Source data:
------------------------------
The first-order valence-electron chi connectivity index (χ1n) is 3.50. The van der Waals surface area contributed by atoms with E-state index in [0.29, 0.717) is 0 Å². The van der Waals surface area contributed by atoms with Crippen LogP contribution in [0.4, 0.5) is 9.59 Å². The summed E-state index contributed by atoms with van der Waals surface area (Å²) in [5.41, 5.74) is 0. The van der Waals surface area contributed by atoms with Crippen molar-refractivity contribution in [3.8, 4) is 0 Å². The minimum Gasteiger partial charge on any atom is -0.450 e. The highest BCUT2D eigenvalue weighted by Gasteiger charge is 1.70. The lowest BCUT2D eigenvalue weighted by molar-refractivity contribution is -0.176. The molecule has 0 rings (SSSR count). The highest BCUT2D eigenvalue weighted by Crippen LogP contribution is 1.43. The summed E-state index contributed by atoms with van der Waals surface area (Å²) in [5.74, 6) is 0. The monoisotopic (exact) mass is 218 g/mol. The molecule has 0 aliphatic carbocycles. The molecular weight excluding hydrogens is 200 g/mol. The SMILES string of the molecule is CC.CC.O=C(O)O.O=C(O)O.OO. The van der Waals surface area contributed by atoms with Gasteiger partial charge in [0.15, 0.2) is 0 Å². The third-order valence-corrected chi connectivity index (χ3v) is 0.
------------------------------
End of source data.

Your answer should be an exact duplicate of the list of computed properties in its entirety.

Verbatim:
The first-order valence-electron chi connectivity index (χ1n) is 3.50. The van der Waals surface area contributed by atoms with E-state index in [0.29, 0.717) is 0 Å². The van der Waals surface area contributed by atoms with Crippen LogP contribution in [0.4, 0.5) is 9.59 Å². The summed E-state index contributed by atoms with van der Waals surface area (Å²) in [5.41, 5.74) is 0. The van der Waals surface area contributed by atoms with Crippen molar-refractivity contribution in [3.8, 4) is 0 Å². The minimum Gasteiger partial charge on any atom is -0.450 e. The highest BCUT2D eigenvalue weighted by Gasteiger charge is 1.70. The lowest BCUT2D eigenvalue weighted by molar-refractivity contribution is -0.176. The molecule has 0 rings (SSSR count). The highest BCUT2D eigenvalue weighted by Crippen LogP contribution is 1.43. The summed E-state index contributed by atoms with van der Waals surface area (Å²) in [5.74, 6) is 0. The monoisotopic (exact) mass is 218 g/mol. The molecule has 0 aliphatic carbocycles. The molecular weight excluding hydrogens is 200 g/mol. The SMILES string of the molecule is CC.CC.O=C(O)O.O=C(O)O.OO. The van der Waals surface area contributed by atoms with Gasteiger partial charge in [0.15, 0.2) is 0 Å². The third-order valence-corrected chi connectivity index (χ3v) is 0.